It was a day like any other, except that it began a story.
It was a day like any other, except that it set the world on its side.
It was a day like any other, until time stopped.
This was our day. And the week that followed. A September day in 2001.
Eleven days earlier we'd set sail from Barcelona, far from our American home, in the sunny Mediterranean where cares seem nonexistent. The next day we were due to arrive in Istanbul.
On this day of days, we were in Ephesus, amid ruins. I walked along a rag-stuffed wall of prayer, where Muslim wishes are indistinguishable from Christian ones, found a torn piece of paper and scribbled my own note, as I'd done at the Western Wall in Jerusalem, private yet with intent, joining the rag-prayer chorus of thousands pleading heavenward.
He wanted a rickshaw. A rickshaw. The market beckoned, tiled streets, lunch, men hawking pearls, and linens, and Turkish delights. But he wanted a rickshaw. A rickshaw. So off we went, by rickshaw, back to the port, to the ship, back to the ship, back to our stateroom, back to our stateroom, back to the TV, back to the TV, back to CNN, streaming live from New York, where what was thought to be a small plane had just hit the first tower.
How did we go back then, when everyone else was off, and gone, sunbathing, or shopping, or sightseeing?
But there we were. Watching. Maybe it was a small plane, strayed off course. Maybe.
The banks of the Bosphorus spread like open arms across two continents, the full embrace of east and west.
Is it Istanbul or Constantinople? Is it Istanbul or Constantinople? Silly song lyrics buzzed in my head.
It was September 12th. Twenty-four hours earlier we'd been aboard our floating home, in port in Ephesus, watching the unbelievable unfold live on CNN beamed by satellite to our stateroom.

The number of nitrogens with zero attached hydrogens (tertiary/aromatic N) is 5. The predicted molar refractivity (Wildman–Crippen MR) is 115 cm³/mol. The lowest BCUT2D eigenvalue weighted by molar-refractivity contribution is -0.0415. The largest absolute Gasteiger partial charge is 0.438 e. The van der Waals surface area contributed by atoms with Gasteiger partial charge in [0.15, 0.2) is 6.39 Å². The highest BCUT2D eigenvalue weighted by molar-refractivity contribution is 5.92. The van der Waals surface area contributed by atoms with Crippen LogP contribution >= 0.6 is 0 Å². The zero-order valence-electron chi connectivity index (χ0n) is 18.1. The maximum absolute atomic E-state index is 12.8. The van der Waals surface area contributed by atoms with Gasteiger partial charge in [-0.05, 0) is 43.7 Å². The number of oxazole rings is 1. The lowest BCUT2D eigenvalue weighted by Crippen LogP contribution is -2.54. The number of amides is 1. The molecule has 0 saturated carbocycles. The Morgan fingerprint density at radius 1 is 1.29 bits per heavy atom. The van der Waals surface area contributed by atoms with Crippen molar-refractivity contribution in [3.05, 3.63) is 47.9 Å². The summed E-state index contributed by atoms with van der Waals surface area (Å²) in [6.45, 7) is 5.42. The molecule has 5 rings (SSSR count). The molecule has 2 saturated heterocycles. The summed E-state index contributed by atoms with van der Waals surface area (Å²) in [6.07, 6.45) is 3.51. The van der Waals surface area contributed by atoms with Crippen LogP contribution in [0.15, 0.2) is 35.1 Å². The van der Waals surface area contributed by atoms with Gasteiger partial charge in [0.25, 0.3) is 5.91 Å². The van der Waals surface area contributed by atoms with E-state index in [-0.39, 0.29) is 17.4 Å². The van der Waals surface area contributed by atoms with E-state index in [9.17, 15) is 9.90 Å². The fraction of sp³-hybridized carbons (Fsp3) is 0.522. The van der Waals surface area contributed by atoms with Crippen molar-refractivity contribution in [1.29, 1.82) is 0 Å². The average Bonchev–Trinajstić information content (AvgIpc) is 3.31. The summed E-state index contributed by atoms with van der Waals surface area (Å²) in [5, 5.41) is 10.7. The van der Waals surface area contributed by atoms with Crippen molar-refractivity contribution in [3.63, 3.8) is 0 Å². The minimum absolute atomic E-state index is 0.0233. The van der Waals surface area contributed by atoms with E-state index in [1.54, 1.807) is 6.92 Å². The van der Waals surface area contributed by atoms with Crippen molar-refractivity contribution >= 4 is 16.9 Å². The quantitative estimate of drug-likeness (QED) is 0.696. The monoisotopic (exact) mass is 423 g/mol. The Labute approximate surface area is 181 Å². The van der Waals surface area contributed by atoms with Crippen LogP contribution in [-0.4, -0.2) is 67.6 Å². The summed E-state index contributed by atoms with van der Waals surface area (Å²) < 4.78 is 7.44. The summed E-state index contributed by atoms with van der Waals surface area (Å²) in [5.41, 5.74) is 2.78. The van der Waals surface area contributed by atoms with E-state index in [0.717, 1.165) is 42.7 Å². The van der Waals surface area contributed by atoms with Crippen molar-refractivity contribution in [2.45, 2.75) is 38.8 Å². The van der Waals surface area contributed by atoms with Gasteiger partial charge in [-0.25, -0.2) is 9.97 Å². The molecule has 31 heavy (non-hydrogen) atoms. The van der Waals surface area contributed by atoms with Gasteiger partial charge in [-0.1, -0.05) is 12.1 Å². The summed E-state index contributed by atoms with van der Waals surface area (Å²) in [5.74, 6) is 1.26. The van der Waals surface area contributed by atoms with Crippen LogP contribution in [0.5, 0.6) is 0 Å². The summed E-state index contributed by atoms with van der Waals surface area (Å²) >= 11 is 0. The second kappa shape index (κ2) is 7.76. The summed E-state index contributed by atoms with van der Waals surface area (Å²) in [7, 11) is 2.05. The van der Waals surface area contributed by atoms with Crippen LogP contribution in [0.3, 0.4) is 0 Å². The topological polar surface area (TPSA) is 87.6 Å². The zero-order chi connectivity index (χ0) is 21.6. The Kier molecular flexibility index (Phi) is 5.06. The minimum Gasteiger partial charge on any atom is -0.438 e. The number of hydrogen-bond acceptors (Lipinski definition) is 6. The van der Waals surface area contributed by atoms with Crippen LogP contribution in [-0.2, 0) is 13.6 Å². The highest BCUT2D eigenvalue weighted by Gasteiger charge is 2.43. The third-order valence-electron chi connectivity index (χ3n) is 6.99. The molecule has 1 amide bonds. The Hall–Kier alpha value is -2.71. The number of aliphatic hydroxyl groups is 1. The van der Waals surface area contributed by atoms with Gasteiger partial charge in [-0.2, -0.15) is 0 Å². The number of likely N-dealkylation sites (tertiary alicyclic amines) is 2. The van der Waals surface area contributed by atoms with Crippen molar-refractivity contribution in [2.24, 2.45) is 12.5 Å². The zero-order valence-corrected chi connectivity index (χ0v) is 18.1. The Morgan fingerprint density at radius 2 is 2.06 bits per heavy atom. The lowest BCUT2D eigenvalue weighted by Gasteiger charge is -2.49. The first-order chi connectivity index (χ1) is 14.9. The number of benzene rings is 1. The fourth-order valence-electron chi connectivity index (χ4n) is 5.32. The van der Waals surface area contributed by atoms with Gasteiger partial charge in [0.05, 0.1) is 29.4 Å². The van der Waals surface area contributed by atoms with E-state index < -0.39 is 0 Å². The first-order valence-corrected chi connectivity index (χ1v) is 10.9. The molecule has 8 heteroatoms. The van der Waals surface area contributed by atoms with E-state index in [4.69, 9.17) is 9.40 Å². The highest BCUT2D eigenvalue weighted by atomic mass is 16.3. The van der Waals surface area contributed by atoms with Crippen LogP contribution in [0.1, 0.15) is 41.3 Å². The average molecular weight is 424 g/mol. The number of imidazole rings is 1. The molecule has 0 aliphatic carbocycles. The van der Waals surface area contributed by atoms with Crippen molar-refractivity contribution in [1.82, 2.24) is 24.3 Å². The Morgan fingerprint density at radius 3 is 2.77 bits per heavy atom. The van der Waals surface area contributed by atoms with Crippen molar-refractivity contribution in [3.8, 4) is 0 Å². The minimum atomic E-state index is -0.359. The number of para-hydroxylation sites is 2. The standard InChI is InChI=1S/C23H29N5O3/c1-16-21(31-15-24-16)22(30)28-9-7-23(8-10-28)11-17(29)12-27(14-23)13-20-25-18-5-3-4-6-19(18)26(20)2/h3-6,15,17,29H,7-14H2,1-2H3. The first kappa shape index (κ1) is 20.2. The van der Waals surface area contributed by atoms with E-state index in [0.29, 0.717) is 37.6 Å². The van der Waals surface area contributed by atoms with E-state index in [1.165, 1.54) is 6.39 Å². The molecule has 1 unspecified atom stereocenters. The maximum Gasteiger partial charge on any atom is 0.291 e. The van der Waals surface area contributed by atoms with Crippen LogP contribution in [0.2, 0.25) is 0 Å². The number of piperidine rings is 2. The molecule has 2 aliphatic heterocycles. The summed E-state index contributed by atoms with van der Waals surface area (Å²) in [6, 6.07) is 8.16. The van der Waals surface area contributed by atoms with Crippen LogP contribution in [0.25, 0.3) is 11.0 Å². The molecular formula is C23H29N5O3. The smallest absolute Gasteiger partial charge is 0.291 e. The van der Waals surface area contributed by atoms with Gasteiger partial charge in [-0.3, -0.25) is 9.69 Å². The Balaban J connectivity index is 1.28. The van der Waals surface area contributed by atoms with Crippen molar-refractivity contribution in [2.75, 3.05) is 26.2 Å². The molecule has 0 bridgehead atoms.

We'd run up top to tell anyone we could who was swimming, or at the bars, those who hadn't gone in search of the perfect ruin, the perfect pearl, the perfect tablecloth, who'd stayed behind. We pondered the impact of what had happened an ocean away beyond the enormous loss of human life, which was heart-stopping. We didn't realize then we wouldn't be able to get home. Home.
I became, for the next several days, a woman of Istanbul.
Oversized floral headscarf, check. Oversized vanilla Escada raincoat, picked up for pennies years earlier in who-knows-what second-hand shop, check.
We lived nearly a week on the banks of the Bosphorus, looking out into a sea of possibilities, not all of them good.
By daylight I was in the Grand Bazaar, or in mosques. We sipped existential champagne by twilight in restaurants at the Ciragan Palace and watched ships gathering in the Bosphorus.
It wasn't real. It was a movie. Casablanca, perhaps. It couldn't be us, on the banks of reality, facing a horror a world away and an uncertain future, wondering if war was looming, or if it was all just a bad dream.
How had fate put us there, of all places, on the crossroads of east and west, a poignant reminder of the history of the world, a vivid realization that we all melted together?
I was among friends. I was one of them. I was one of us.
We knew we were the lucky ones. Hard as it was to be a world away, it was nothing compared to those whose lives had been extinguished or crumpled, friends and family members lost forever, hearts in ruins.
Could we get to England? We had friends there. Canada or Ireland perhaps? Some tried to fly to Paris, or Amsterdam, but those of us with onward reservations to the United States were unable to use any portion of our tickets to go anywhere. KLM tickets became meaningless, souvenirs, like the stateroom we'd left behind. I spent hours on the phone to Los Angeles looking for guidance for those of us stranded in the chaos. We were citizens of the world. We were citizens of Istanbul. Like rags stuffed in the wall, indistinguishable meeting of east and west, sending up a prayer for the world.
Ellis Island never looked so good to me.
I pondered how it looked to my ancestors.
Several days later we were airlifted directly from Istanbul's Ataturk Airport to JFK. The pilot quietly dipped his wings over Ground Zero, where the two fallen towers of the World Trade Center had stood a few days earlier as we gazed in silence, still smouldering, long mourning, a painful sigh, heaving heavenward.
There are countless stories of global citizens who were stranded worldwide when the Twin Towers of the World Trade Center dropped to the earth on that September day. Ours is no more precious than anyone else's, except to us, but it is uniquely ours, permanently engraved in private memory, tucked in a wall with a ragged prayer.